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Mideast feasts at lunch or a la carte dinners offer a diplomatic solution to exotic cravings.

It had to win me over from two biases I carry deep. First, I fear belly dancers. Not their undulating midsections, per se, but the likelihood that at some point they will reach into the audience for a volunteer and that this quasi-amenable subject with the wretched grin will be me. And second, all-you-can-eat lunch buffets can seem as safe as shooting a gun straight into the air. (Remember that scene in Fargo with Marge and Norm Gunderson and those obscenely piled plates?) A 2 p.m. coma state is as unavoidable as gravity.

That said, a couple of recent visits to Mirage made me wonder why I'd driven on past so many times. There's precious little Middle Eastern food in these parts (an unfortunate national trend that seems to track back to Sept. 11). It's a part of the world with lots of interesting mix-and-match flavors - healthfully veggie-heavy, with zippy lemon and tahini contrasting simply grilled meats.

At lunch, get the ball rolling with a pool of mellow smoked eggplant dip with nice textural bits of eggplant throughout, a textbook hummus, a heap of parsley-intensive tabouleh, a scoop of chopped cucumber and tomato salad, and a couple of falafel balls (their crunchy brown surface giving way to a moist, pale green interior). Wipe swaths of warm pita here and there with abandon.

Then change gears. Stand a moment and take stock of the many labeled stainless steel inserts. Most of the buffet trawlers head for the kebabs (the koobideh chicken and beef are best, moist skewers of seasoned minced meat). But this nearly 8-year-old stalwart, with its inviting canopied patio, purveys an equal number of traditional Persian stews, dips and rice dishes. Eggplant and lamb, long simmered, married beautifully with a juicy charred tomato and a scoop of dilled basmati. Tomato steeped with lengths of green bean made a lovely pairing with a yellow split pea and beef stew. Robust and straightforward, almost all of the buffet options play nicely with each other, again with lengths of warm pita acting as intermediary.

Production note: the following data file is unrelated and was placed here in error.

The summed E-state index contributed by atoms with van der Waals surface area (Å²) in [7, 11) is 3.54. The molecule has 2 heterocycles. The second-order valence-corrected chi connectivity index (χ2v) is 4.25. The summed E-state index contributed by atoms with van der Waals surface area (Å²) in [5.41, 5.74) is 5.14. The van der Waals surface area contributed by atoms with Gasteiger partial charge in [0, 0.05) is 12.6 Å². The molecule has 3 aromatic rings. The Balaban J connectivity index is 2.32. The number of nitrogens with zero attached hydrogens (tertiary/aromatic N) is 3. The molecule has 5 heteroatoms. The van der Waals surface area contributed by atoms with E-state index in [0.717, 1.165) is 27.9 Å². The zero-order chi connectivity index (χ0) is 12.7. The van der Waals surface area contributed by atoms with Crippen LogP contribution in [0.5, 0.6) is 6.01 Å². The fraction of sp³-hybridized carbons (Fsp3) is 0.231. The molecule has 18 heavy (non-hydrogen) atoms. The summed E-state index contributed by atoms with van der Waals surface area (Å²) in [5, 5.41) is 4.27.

The most dynamically flavored dishes don't seem to appear on the weekday lunch buffet; thus a dinner visit is in order (caution: belly dancing Friday and Saturday evenings). Two of the most famous Persian dishes, fesenjan ($12.99) and shirin polo ($16.99), are elegantly rendered at Mirage. The former is chicken bathed in a sweet-sour sauce made of ground walnut and pomegranate juice, the tangy stew ladled over basmati. The latter is a traditional Iranian wedding dish, a chicken-rice hootenanny of saffron, orange peel, pistachio and slivered almonds. Sweet but with the sharp taste of barberry (like a cranberry with 'roid rage), it's a lovely dish.

For the buffet, servers are essentially charged with filling up your beverage and whisking away hummus-smeared empties. But with a la carte dinners, they step it up nicely to offer guidance and careful attention in the spare dining room. Customer satisfaction is the owners' palpable goal, which perhaps explains this Mirage's longevity.

Laura Reiley can be reached at or (727) 892-2293. Her blog, the Mouth of Tampa Bay, is at Reiley dines anonymously and unannounced.


Mirage Restaurant

2284 Gulf-to-Bay Blvd., Clearwater

(727) 724-3604;

Cuisine: Middle Eastern

Hours: 11 a.m. to 9 p.m. Sunday through Thursday, until 11 p.m. Friday and Saturday

Details: Amex, V, MC, Disc.; reservations accepted; beer and wine; vegetarian friendly

Prices: Entrees $7.95 to $16.95; lunch buffet $9.99 weekdays, $11.99 weekends

Rating out of four stars:

Food: *** Service: ** Atmosphere: **

Overall: ** 1/2